Olivia can’t take it anymore. She’s had enough of the big city and it’s lack of fulfilling her dreams. Then, just when she’s about to give up and move home, out of the blue, she is offered her dream job. Olivia is suspicious but that could just be the New York in her. She decides not to pull at threads. Despite her best efforts to remain blissfully oblivious, the secret to her life upgrade is soon uncovered when she finds herself invited to be part of a secret society.
Olivia learns that there is a thin curtain separating our world from theirs. Just beneath the surface, an entirely different one exists. One that is controlled by those of Royal lineage. The chosen ones, the Royals, hold the fate of the world in their hands. Will Olivia be able to bear the weight of the crown?
Confessions of a Shopaholic meets The Adjustment Bureau, this contemporary fairytale is both relatable and aspirational. Taking a look at the current balance of media and power with a healthy dose of humor, fashion, food and wanderlust.
Kindle | Apple
I’m getting a very weird feeling. I consider turning around and leaving, but getting a cab on a cold rainy night before 2AM is going to be tough as they don’t begin frequenting the area until the bars start to close, and the nearest Uber appears to be 25 minutes away. Plus, I did go to all of this trouble to get my lazy self dressed and over here.
There is a crest engraved in brass metal on the front of the red door, an intricately designed crown and some lettering. I tilt my head to read it all the way around. ‘Alea iacta est memores acti prudentes uturi modus operandi’ I read aloud, and below, ‘Posteriori’. I recognize the language as Latin from the three weeks we spent on it during Intro to Languages, which was designed to help us choose one to focus on during our tenure at the university.
Against my better judgment, I push on the heavy door, which creaks open. I enter into a cold stone-walled hall with a stone slab floor, lit by what appears to be a row of fire lanterns on each side. I guess this place is a bit behind the times in converting, or maybe they think it’s super ironic and hipster to not jump on the modernization bandwagon. Or maybe it’s me. I’m not exactly the authority on architectural trends. Maybe converted vintage is over and re-vintaged vintage is back in. Ugh, I can’t wait until I’m old and have an excuse not to be hip.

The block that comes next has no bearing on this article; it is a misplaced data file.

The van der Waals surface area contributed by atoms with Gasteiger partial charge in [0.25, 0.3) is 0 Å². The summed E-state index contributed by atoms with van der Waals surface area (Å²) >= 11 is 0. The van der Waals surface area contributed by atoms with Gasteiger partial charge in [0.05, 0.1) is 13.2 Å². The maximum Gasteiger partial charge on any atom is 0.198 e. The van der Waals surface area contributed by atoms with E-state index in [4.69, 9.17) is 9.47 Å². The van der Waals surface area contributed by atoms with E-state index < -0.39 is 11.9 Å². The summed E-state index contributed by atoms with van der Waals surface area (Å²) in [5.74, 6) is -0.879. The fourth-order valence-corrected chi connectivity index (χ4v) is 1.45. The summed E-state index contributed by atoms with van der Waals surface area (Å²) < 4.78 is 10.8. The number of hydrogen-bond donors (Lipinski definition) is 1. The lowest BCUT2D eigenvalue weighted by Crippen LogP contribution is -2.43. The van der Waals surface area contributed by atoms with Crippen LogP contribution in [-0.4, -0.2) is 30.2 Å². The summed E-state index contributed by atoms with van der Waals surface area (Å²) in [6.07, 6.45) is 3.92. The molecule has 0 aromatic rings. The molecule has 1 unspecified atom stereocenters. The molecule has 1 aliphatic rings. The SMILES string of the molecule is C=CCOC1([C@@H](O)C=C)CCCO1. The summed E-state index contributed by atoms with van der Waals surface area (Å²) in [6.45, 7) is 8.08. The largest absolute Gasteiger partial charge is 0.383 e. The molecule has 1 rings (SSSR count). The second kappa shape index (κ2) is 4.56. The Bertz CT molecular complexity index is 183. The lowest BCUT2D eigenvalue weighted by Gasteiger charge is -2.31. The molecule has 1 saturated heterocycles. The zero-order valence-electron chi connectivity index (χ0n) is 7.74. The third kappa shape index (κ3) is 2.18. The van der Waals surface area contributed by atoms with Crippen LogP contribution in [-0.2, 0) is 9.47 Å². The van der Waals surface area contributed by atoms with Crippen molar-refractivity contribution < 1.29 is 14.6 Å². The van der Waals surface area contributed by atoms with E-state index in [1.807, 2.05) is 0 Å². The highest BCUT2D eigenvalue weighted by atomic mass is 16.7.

I walk down a windy stone hallway that seems straight out of a period film. Wow, they are really taking this theme seriously. How cool would it be if this stuff was authentic? I take a few pictures with my phone just in case. I mean as Cultures Editor, it’s always nice to be the one to discover the next big thing, like Connor said.
As I round the corner I hear, before I see, a British male mumbling to himself, apparently in debate.
“It’s so bizarre. But it couldn’t be. Could it? Stranger things have happened.”
I find myself face to face with a short-ish man, though taller than me, with glasses, wearing a sports coat with suede elbow patches. I scream in surprise and jump about five feet in the air. He seems slightly taken aback as well but less jumpy than me, or at least less vocal about it. He’s good looking in an intellectual sort of way and his dark floppy hair is conservatively combed back. I’m not sure if he’s startled by our unexpected encounter or my scream, but he does a bit of a double back.
“Sorry,” he recovers charmingly, “I didn’t see you there.”
“No, me either.” I try to breathe. I feel like I know him from somewhere.”
“Stuart Stephens.” He proffers his hand in greeting.
“Olivia Grace Thorpland.” I shake his in return. “But you can call me Gigi.”
“Hello, Gigi. Nice to meet you.” He is impeccably mannered even after our near death collision. Must be the British thing.
“So are you here for the party too?” I inquire. “Do you know where it is?”
“Party?” he asks, confused. “No, I just had a meeting here.”
“Ah, I see,” I say, although I don’t, given the hour. I definitely know him from somewhere. Got it, he’s a comedian.
“Well, care to join me anyway?” I offer politely. After all, he’s British, I’m being a good ambassador. He appears a bit bewildered.
“No, thanks. I best be going.”
“Are you sure? My friends are in there.”
“Really? Your friends are in there?” He seems surprised to see where I’m gesturing.
“Yup,” I tell him confidently.
“Oh, well, thanks for the invite, but I’m completely sure. Thanks anyway,” comes his nervous reply. “But, can I ask you a question?” I nod. “Is this all, um, kosher?”
“I, I, don’t know.” I hesitate. Is he Jewish and British? Is that a thing?
“Well, I’ll let you get on “he says. “Have a good night.”
“You too. Bye,” I reply. And with that, we walk off in opposite directions.
Finally, I reach a semi-circled entryway that has the option of five doors, one straight ahead and two on either side. These are not your ordinary doors either. They are heavy, arched, rustic, dark brown, slated wooden doors. I’m not really in the mood to crash a wedding reception, murder, or worse, a live band performance; and, given that anything could be behind these doorways, I’m about to give up on this expedition completely, when one of the doors, the entryway smack dab in the center, starts to creak open, apparently of its own accord. A feeling of unexpected dread overtakes me. I brace myself, unsure of what to expect to find behind it.”